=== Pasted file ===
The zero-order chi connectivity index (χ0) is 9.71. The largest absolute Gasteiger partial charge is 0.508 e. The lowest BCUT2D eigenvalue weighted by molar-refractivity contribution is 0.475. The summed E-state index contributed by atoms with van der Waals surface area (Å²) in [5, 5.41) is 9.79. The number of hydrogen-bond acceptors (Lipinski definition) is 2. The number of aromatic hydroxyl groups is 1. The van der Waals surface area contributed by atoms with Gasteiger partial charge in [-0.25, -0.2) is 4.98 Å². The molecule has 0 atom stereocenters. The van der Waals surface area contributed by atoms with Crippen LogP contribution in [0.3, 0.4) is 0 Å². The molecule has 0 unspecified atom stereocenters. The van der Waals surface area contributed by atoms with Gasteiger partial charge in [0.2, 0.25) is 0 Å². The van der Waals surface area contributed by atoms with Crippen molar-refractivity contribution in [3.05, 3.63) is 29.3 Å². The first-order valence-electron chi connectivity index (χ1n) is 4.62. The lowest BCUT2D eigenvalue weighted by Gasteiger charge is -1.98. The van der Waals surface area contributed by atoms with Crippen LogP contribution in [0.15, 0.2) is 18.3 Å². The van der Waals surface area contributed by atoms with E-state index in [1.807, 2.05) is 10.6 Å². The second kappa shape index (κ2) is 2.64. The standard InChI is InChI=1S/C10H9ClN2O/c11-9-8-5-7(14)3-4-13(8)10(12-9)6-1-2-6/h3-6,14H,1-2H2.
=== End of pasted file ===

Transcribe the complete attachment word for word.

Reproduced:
The zero-order chi connectivity index (χ0) is 9.71. The largest absolute Gasteiger partial charge is 0.508 e. The lowest BCUT2D eigenvalue weighted by molar-refractivity contribution is 0.475. The summed E-state index contributed by atoms with van der Waals surface area (Å²) in [5, 5.41) is 9.79. The number of hydrogen-bond acceptors (Lipinski definition) is 2. The number of aromatic hydroxyl groups is 1. The van der Waals surface area contributed by atoms with Gasteiger partial charge in [-0.25, -0.2) is 4.98 Å². The molecule has 0 atom stereocenters. The van der Waals surface area contributed by atoms with Crippen LogP contribution in [0.3, 0.4) is 0 Å². The molecule has 0 unspecified atom stereocenters. The van der Waals surface area contributed by atoms with Gasteiger partial charge in [0.2, 0.25) is 0 Å². The van der Waals surface area contributed by atoms with Crippen molar-refractivity contribution in [3.05, 3.63) is 29.3 Å². The first-order valence-electron chi connectivity index (χ1n) is 4.62. The lowest BCUT2D eigenvalue weighted by Gasteiger charge is -1.98. The van der Waals surface area contributed by atoms with Crippen LogP contribution in [0.15, 0.2) is 18.3 Å². The van der Waals surface area contributed by atoms with E-state index in [1.807, 2.05) is 10.6 Å². The second kappa shape index (κ2) is 2.64. The standard InChI is InChI=1S/C10H9ClN2O/c11-9-8-5-7(14)3-4-13(8)10(12-9)6-1-2-6/h3-6,14H,1-2H2.